Abnormal levels of CRP and Alb have been related to poor prognosis of tumor patients. It is noteworthy that the combinations of these two indicators can enhance the accuracy to predict the recurrence of multiple tumors. Among them, the most common evaluation criteria after combination include GPS and CRP/Alb. Besides, many studies have used GPS to predict the prognosis of various tumors, including GC. Hsueh recently recommended the use of GPS as a predictive and prognostic factor in patients with GC. A significant correlation was observed between the GPS, short-term postoperative complications, and long-term survival outcomes in patients with GC undergoing D2 gastrectomy. Some studies have indicated that GPS and mGPS, used either alone or in combination, represent an independent prognostic factor for long-term outcome in resected GC[41, 42]. However, Walsh’s results did not show a correlation between prognosis of patients and mGPS levels, although mGPS was associated with advanced GC stage. Liu et al. retrospectively analyzed 455 patients with resectable GC and showed that CRP/Alb, rather than GPS and mGPS, was associated with overall survival. Similarly, Xu and Lu et al. also observed that CRP/Alb and CRP/prealbumin were associated with recurrence of GC based on the data from a phase III randomized clinical trial. On the contrary, our results showed that although CRP/Alb and GPS were associated with prognosis in the univariate analysis, the multivariate analysis showed that both were not related to long-term survival.
Consistent with the results of previous clinical trials, our findings showed that chemotherapy could significantly improve the prognosis of AGC, especially for patients with stage III GC[45, 46]. Moreover, many studies have investigated the correlation between peripheral blood-derived inflammation markers and the effects of chemotherapy, to guide the selection of chemotherapy-sensitive patients. A study suggested that the sensitivity of chemotherapy (oxaliplatin/5-fluorouracil combination) might be closely related to NLR, PLR, and their changes in metastatic gastric cancer. Hirahara believed that the combination of NLR and PLR might be more effective in predicting the chemotherapy response in patients with metastatic gastric cancer. Besides, Tang and Chen concluded that PLR could predict the efficacy of neoadjuvant chemotherapy of GC patients treated with oxaliplatin and capecitabine regimens. In the current study, PLR effectively predicted adjuvant chemotherapy (oxaliplatin/5-fluorouracil combination) response in patients with AGC after surgery. For patients with PLR ≥154, chemotherapy significantly improved long-term survival, including DFS and DSS; however, patients with PLR <154 did not benefit from adjuvant chemotherapy. Thus, we recommend that AGC patients with PLR ≥154 should actively receive adjuvant chemotherapy (oxaliplatin/5-fluorouracil combination) after surgery, whereas patients with PLR <154 need to be cautious when choosing adjuvant chemotherapy.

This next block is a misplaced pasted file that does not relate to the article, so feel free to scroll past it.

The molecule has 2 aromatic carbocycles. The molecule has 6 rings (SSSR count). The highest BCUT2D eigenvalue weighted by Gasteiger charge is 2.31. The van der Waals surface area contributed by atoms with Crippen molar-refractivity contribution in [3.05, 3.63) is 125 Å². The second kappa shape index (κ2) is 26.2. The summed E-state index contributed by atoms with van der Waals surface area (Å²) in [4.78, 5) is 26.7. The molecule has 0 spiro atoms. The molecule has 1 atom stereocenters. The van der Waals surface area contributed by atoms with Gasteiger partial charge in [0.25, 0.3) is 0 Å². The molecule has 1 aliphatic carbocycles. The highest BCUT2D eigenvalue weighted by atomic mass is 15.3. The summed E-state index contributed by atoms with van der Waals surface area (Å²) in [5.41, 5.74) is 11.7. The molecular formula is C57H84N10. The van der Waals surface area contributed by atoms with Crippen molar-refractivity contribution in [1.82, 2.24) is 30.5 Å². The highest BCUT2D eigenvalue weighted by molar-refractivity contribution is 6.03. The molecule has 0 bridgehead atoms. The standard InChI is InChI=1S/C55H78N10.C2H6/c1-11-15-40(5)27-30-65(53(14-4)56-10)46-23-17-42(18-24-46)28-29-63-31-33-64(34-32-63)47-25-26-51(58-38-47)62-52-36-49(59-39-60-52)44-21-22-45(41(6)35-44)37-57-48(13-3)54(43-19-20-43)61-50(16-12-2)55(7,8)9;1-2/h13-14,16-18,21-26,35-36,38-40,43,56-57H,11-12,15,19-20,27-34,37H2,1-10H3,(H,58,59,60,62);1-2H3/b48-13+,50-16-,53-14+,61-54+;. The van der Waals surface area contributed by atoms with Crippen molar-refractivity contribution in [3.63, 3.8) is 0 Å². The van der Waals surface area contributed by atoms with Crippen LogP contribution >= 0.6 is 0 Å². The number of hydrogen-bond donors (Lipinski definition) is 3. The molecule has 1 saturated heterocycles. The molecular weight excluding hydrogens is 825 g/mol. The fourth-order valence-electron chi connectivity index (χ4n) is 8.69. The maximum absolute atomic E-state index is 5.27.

This study systematically evaluated the relationship between peripheral blood-derived inflammation markers and the prognosis of GC. Notably, the potential ability of inflammatory markers to predict the effects of chemotherapy was further demonstrated. However, this study had a few limitations. Importantly, this was an observational study and was therefore influenced by other confounding factors. For example, lymphocytes, neutrophils, CRP and others may be affected by complications such as chronic bronchitis, pneumonia. The time of collection of blood samples is not fixed, which may affect the test results. Also, the sample size was relatively small, and this may have reduced the reliability of the findings. Thus, these results need to be further validated by large multicenter randomized clinical trials.